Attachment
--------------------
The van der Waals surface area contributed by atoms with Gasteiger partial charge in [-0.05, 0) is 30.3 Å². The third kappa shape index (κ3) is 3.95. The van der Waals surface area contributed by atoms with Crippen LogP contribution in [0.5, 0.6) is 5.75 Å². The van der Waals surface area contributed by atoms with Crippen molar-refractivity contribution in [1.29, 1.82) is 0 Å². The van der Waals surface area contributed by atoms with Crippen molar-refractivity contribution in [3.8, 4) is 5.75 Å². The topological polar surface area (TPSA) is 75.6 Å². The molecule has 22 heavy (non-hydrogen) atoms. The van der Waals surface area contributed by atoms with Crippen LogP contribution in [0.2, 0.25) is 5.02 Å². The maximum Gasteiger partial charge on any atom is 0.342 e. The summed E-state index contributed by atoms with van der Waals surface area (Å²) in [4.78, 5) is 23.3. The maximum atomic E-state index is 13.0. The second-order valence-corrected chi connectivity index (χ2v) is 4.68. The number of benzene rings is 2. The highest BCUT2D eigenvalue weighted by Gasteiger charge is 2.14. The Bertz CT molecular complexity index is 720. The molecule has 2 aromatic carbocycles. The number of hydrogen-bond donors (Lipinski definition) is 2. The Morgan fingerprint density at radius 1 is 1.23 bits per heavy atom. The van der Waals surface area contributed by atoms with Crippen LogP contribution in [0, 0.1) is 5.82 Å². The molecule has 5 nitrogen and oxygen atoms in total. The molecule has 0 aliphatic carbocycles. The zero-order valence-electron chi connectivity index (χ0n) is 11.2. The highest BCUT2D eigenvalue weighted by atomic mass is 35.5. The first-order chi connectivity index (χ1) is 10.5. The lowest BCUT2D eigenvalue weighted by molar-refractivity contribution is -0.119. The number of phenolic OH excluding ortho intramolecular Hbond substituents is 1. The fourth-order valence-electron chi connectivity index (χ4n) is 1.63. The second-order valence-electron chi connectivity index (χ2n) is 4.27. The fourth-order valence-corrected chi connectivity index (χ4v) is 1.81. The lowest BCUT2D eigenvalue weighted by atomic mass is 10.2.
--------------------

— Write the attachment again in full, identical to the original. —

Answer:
The van der Waals surface area contributed by atoms with Gasteiger partial charge in [-0.05, 0) is 30.3 Å². The third kappa shape index (κ3) is 3.95. The van der Waals surface area contributed by atoms with Crippen LogP contribution in [0.5, 0.6) is 5.75 Å². The van der Waals surface area contributed by atoms with Crippen molar-refractivity contribution in [1.29, 1.82) is 0 Å². The van der Waals surface area contributed by atoms with Crippen molar-refractivity contribution in [3.8, 4) is 5.75 Å². The topological polar surface area (TPSA) is 75.6 Å². The molecule has 22 heavy (non-hydrogen) atoms. The van der Waals surface area contributed by atoms with Crippen LogP contribution in [0.2, 0.25) is 5.02 Å². The maximum Gasteiger partial charge on any atom is 0.342 e. The summed E-state index contributed by atoms with van der Waals surface area (Å²) in [4.78, 5) is 23.3. The maximum atomic E-state index is 13.0. The second-order valence-corrected chi connectivity index (χ2v) is 4.68. The number of benzene rings is 2. The highest BCUT2D eigenvalue weighted by Gasteiger charge is 2.14. The Bertz CT molecular complexity index is 720. The molecule has 2 aromatic carbocycles. The number of hydrogen-bond donors (Lipinski definition) is 2. The Morgan fingerprint density at radius 1 is 1.23 bits per heavy atom. The van der Waals surface area contributed by atoms with Crippen LogP contribution in [0, 0.1) is 5.82 Å². The molecule has 5 nitrogen and oxygen atoms in total. The molecule has 0 aliphatic carbocycles. The zero-order valence-electron chi connectivity index (χ0n) is 11.2. The highest BCUT2D eigenvalue weighted by atomic mass is 35.5. The first-order chi connectivity index (χ1) is 10.5. The lowest BCUT2D eigenvalue weighted by molar-refractivity contribution is -0.119. The number of phenolic OH excluding ortho intramolecular Hbond substituents is 1. The fourth-order valence-electron chi connectivity index (χ4n) is 1.63. The second-order valence-electron chi connectivity index (χ2n) is 4.27. The fourth-order valence-corrected chi connectivity index (χ4v) is 1.81. The lowest BCUT2D eigenvalue weighted by atomic mass is 10.2.